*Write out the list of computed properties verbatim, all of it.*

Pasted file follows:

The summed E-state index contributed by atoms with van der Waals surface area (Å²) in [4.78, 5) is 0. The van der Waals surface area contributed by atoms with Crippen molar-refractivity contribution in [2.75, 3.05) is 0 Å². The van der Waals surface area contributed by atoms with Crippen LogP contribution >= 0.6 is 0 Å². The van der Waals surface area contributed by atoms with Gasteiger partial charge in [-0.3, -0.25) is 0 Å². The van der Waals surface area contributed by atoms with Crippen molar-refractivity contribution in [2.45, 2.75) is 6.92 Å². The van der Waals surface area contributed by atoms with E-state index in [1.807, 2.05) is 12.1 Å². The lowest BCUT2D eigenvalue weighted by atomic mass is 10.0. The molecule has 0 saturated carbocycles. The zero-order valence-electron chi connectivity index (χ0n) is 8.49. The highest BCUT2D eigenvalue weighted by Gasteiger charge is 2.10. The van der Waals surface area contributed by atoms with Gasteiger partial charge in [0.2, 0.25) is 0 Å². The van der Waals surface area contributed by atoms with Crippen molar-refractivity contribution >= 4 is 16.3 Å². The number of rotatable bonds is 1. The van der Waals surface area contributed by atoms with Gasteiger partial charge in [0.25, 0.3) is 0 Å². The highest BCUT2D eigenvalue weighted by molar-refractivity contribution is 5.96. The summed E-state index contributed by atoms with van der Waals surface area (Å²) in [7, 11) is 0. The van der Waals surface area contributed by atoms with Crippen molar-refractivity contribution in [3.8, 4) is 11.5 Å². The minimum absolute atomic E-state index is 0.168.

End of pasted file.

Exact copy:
The summed E-state index contributed by atoms with van der Waals surface area (Å²) in [4.78, 5) is 0. The van der Waals surface area contributed by atoms with Crippen molar-refractivity contribution in [2.75, 3.05) is 0 Å². The van der Waals surface area contributed by atoms with Crippen LogP contribution >= 0.6 is 0 Å². The van der Waals surface area contributed by atoms with Gasteiger partial charge in [-0.3, -0.25) is 0 Å². The van der Waals surface area contributed by atoms with Crippen molar-refractivity contribution in [2.45, 2.75) is 6.92 Å². The van der Waals surface area contributed by atoms with E-state index in [1.807, 2.05) is 12.1 Å². The lowest BCUT2D eigenvalue weighted by atomic mass is 10.0. The molecule has 0 saturated carbocycles. The zero-order valence-electron chi connectivity index (χ0n) is 8.49. The highest BCUT2D eigenvalue weighted by Gasteiger charge is 2.10. The van der Waals surface area contributed by atoms with Gasteiger partial charge in [0.2, 0.25) is 0 Å². The van der Waals surface area contributed by atoms with Crippen molar-refractivity contribution >= 4 is 16.3 Å². The number of rotatable bonds is 1. The van der Waals surface area contributed by atoms with Gasteiger partial charge in [0.25, 0.3) is 0 Å². The highest BCUT2D eigenvalue weighted by molar-refractivity contribution is 5.96. The summed E-state index contributed by atoms with van der Waals surface area (Å²) in [7, 11) is 0. The van der Waals surface area contributed by atoms with Crippen molar-refractivity contribution in [3.8, 4) is 11.5 Å². The minimum absolute atomic E-state index is 0.168.